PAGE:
Best Practices

What comes first, Web design or content?

10. 05. 2010

The answer for any expert is a clear one.  When companies think about getting a website they typically focus on how it's going to look - the design.  I suspect this is because website owners are so entrenched in their own business and its intricacies that they take this for granted and focus instead on how the site is going to look rather than what the site may need to accomplish - the goals.

But why would a person visit your site to begin with.  Is it for its design? Website visitors may browse a website to discover a solution to a problem, learn about a product or service, find a company with good credentials before contacting them, read news, interact with friends or make a purchase.

Among the intentions of most website visitors is the objective to read and acquire information in order to fulfill a need.

So if the primary focus of most website visitors is to read something why then do most website owners put so much focus on the website's design? Let's say you do start with the web design first. Your creative team will provide a concept without the knowledge of how much content there will be, the priority of content sections and what information is being conveyed.

The design will be based on assumptions, with placeholders for content.  Later you will need to adjust the content to fit within the placeholders inevitably sacrificing its quality, clarity and intention.  More unnecessary time will need to be spent in the design process on making adjustments and revisions to account for the addition of content. If you're not seeing it yet - focusing on design first won't get you the right results.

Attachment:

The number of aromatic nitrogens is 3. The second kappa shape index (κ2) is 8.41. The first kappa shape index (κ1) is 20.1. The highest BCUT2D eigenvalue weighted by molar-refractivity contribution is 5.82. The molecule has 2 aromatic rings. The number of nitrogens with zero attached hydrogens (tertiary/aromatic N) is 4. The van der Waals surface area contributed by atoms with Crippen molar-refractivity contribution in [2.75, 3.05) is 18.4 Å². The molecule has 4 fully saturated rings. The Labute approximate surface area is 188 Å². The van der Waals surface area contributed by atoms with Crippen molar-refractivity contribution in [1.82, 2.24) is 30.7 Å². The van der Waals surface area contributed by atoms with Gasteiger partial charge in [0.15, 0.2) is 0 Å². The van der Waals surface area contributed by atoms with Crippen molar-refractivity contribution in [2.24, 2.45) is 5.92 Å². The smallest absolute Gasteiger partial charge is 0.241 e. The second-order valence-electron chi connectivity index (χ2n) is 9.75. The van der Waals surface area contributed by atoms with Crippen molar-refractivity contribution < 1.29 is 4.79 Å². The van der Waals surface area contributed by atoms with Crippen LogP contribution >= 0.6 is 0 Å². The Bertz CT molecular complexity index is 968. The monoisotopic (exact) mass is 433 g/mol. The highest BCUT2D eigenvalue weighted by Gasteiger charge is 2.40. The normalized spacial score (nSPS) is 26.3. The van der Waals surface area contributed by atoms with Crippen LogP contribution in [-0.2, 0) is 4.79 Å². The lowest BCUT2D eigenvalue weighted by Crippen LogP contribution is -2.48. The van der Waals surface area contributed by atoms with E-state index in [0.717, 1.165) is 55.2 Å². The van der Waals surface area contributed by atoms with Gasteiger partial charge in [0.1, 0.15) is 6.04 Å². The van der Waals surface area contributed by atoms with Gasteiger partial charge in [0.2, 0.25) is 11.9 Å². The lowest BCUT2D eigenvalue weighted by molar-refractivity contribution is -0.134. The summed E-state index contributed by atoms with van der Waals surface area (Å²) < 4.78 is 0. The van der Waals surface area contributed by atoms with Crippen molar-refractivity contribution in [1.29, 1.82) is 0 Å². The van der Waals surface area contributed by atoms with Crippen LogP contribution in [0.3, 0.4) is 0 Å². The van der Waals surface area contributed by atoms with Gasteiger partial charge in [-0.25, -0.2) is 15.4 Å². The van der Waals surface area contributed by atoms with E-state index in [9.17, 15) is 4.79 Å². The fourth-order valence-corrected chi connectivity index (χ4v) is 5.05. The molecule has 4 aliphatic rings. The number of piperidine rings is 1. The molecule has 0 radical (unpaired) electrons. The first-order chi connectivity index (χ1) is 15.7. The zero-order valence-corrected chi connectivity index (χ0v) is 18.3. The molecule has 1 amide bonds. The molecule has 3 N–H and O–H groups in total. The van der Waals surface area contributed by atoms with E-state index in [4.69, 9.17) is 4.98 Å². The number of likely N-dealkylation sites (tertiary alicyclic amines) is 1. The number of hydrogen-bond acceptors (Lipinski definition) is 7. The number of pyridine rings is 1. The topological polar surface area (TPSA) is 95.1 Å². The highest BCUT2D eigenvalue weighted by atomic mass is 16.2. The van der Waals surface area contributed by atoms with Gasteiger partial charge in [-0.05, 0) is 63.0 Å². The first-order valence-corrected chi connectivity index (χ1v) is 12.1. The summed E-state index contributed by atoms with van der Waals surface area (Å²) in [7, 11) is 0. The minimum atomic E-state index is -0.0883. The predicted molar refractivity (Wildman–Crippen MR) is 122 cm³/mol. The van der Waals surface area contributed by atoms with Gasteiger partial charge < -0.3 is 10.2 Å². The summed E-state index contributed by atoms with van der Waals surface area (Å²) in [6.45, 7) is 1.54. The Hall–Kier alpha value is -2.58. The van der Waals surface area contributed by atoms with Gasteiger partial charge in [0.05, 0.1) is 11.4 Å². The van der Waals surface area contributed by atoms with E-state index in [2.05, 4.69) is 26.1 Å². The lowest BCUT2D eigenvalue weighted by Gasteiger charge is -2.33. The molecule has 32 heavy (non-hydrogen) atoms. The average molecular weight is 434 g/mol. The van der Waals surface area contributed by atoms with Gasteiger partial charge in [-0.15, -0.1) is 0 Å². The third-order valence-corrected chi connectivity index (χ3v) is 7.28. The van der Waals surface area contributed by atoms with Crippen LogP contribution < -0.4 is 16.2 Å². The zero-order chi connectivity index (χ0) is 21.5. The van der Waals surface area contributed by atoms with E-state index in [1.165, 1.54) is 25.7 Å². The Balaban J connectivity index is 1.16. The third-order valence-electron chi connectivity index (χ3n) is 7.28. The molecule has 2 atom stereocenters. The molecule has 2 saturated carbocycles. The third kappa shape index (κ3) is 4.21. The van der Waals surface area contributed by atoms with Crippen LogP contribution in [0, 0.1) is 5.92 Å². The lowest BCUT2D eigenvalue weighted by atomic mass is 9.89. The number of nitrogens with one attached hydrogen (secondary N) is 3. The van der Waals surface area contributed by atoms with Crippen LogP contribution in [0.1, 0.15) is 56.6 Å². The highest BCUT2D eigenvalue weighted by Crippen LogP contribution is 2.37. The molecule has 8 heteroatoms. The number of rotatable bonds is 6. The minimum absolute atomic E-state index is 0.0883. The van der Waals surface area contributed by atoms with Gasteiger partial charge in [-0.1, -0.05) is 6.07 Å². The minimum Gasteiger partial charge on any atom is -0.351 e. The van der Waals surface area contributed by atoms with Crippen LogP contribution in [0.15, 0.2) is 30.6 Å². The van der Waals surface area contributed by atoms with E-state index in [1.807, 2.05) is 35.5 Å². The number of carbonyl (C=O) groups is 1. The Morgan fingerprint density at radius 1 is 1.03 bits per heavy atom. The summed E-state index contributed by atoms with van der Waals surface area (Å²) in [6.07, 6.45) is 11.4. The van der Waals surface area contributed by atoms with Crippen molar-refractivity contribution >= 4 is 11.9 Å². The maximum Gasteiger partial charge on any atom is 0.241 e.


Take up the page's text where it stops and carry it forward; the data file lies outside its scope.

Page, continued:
Determining your website goals and how they can be achieved should be the first step of any website project.  The words on the site - the content, need to be the primary focus.  In relation to your website goals, the content will assist in determining navigation, information flow, and layout.

Finally, design should complement and enhance the content through imagery, clarity, positioning, and colour to evoke a mood and feel for what you're about.

At the same time, avoid a content-heavy web design, as this will put off potential searchers. Even in more agile development websites, content should still be focused on first, followed by architecture, design, technical development, and usability testing. I have seen budgets and timelines unnecessarily extended simply because priority was not given to website content.

Companies need to work with their website solutions company - as a team - to collaborate and share each other's industry expertise to accomplish a results oriented website. You should always be looking to bridge the gap with great content in your web design.

Not sure how to begin? You may want to consider starting with web consulting to get on the right track. If you want your website to achieve your goals and support company objectives with smart tactics, focus on your content first, and then complement it with great design.

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